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The judge has three options.
If the judge grants you bail, certain conditions will follow. For example, you may have to provide a surety and report regularly to your local police station. You will be taken back to the correctional centre to be released.
If you have to provide a surety, the person providing the surety must come to the correctional centre or the local magistrates court to sign an 'affidavit of justification'. People providing sureties must sign this 'affidavit' and the surety must bring with them at least two forms of photo identification and all relevant documents - for example, bank statements or copies of property deeds.
The judge may use your 'bail order', add or delete clauses from your 'bail order', or require a new 'order' to be drafted by the Director of Public Prosecutions.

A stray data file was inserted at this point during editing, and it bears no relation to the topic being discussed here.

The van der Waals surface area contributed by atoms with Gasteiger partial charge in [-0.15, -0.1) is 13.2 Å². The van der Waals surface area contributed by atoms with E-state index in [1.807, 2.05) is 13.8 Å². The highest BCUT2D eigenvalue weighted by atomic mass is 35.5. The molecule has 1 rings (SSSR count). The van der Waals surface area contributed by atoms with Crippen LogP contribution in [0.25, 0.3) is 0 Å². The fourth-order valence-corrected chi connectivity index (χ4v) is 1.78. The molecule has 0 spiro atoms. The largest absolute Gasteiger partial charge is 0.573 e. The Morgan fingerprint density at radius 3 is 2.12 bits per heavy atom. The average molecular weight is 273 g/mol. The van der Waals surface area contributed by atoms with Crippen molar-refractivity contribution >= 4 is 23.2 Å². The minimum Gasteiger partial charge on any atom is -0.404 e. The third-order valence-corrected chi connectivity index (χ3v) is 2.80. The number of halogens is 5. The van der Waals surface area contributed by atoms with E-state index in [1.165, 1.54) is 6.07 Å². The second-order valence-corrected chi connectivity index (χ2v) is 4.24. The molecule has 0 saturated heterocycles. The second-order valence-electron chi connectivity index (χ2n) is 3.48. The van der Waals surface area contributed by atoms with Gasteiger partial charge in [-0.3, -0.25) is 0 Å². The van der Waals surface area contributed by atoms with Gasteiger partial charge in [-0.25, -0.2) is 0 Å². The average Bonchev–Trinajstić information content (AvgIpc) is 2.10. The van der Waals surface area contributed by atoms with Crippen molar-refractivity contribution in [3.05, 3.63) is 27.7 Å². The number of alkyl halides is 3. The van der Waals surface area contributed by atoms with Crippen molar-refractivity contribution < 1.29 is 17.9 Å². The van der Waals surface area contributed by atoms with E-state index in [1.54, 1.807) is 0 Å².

If the judge refuses to grant you bail, you can apply again if your circumstances change. For example, you may not have had a surety for this application but you may be able to organise one now.
The judge may adjourn the hearing of your application because they may need further information from you or the Crown. For example, are you able to obtain a place in a live-in drug rehabilitation program?
If the judge fixes a date for the hearing, you will attend court on that date.
If the judge adjourns the hearing of the application to a date to be fixed, you set the next court date by writing a letter to the supreme court (see sample), attaching a copy of your 'application for bail' to the letter and requesting another court date. The supreme court will inform you of the date. You must then write to the Director of Public Prosecutions to tell them the new court date.
Registrar of the supreme court
(address of Registrar)
I attended before the supreme court on (date) where it was ordered that my bail application be adjourned to a date to be fixed. I am now ready to proceed with my application and request a chamber date as soon as possible.